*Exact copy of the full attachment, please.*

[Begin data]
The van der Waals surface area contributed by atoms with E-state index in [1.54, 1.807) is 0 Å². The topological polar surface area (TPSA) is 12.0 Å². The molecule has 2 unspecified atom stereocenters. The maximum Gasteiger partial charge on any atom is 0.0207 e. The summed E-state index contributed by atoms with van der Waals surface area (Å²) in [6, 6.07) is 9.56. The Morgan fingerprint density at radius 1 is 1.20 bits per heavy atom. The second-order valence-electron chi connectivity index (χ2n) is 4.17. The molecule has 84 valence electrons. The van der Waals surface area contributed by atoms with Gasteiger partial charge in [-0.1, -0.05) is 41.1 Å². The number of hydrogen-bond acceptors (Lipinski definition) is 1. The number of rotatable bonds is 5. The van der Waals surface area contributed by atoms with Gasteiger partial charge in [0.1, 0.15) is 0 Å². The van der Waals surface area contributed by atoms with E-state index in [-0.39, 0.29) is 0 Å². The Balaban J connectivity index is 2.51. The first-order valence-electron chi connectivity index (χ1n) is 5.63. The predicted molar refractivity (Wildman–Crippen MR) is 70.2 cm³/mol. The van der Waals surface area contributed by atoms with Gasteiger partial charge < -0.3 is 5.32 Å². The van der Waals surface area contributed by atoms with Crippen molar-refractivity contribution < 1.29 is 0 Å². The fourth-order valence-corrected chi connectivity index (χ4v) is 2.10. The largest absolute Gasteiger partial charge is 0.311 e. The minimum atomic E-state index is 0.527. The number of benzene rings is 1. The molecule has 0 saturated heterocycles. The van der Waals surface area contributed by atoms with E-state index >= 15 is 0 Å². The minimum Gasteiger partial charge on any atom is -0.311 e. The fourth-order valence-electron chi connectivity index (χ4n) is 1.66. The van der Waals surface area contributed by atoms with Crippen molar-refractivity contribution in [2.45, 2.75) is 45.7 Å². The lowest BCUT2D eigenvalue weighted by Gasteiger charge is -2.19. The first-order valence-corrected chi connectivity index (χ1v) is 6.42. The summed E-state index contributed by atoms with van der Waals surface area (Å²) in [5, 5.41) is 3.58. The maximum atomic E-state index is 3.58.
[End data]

The van der Waals surface area contributed by atoms with E-state index in [1.54, 1.807) is 0 Å². The topological polar surface area (TPSA) is 12.0 Å². The molecule has 2 unspecified atom stereocenters. The maximum Gasteiger partial charge on any atom is 0.0207 e. The summed E-state index contributed by atoms with van der Waals surface area (Å²) in [6, 6.07) is 9.56. The Morgan fingerprint density at radius 1 is 1.20 bits per heavy atom. The second-order valence-electron chi connectivity index (χ2n) is 4.17. The molecule has 84 valence electrons. The van der Waals surface area contributed by atoms with Gasteiger partial charge in [-0.1, -0.05) is 41.1 Å². The number of hydrogen-bond acceptors (Lipinski definition) is 1. The number of rotatable bonds is 5. The van der Waals surface area contributed by atoms with Gasteiger partial charge in [0.1, 0.15) is 0 Å². The van der Waals surface area contributed by atoms with E-state index in [-0.39, 0.29) is 0 Å². The Balaban J connectivity index is 2.51. The first-order valence-electron chi connectivity index (χ1n) is 5.63. The predicted molar refractivity (Wildman–Crippen MR) is 70.2 cm³/mol. The van der Waals surface area contributed by atoms with Gasteiger partial charge < -0.3 is 5.32 Å². The van der Waals surface area contributed by atoms with Crippen molar-refractivity contribution < 1.29 is 0 Å². The fourth-order valence-corrected chi connectivity index (χ4v) is 2.10. The largest absolute Gasteiger partial charge is 0.311 e. The minimum atomic E-state index is 0.527. The number of benzene rings is 1. The molecule has 0 saturated heterocycles. The van der Waals surface area contributed by atoms with E-state index >= 15 is 0 Å². The minimum Gasteiger partial charge on any atom is -0.311 e. The fourth-order valence-electron chi connectivity index (χ4n) is 1.66. The van der Waals surface area contributed by atoms with Crippen molar-refractivity contribution in [2.45, 2.75) is 45.7 Å². The lowest BCUT2D eigenvalue weighted by Gasteiger charge is -2.19. The first-order valence-corrected chi connectivity index (χ1v) is 6.42. The summed E-state index contributed by atoms with van der Waals surface area (Å²) in [5, 5.41) is 3.58. The maximum atomic E-state index is 3.58.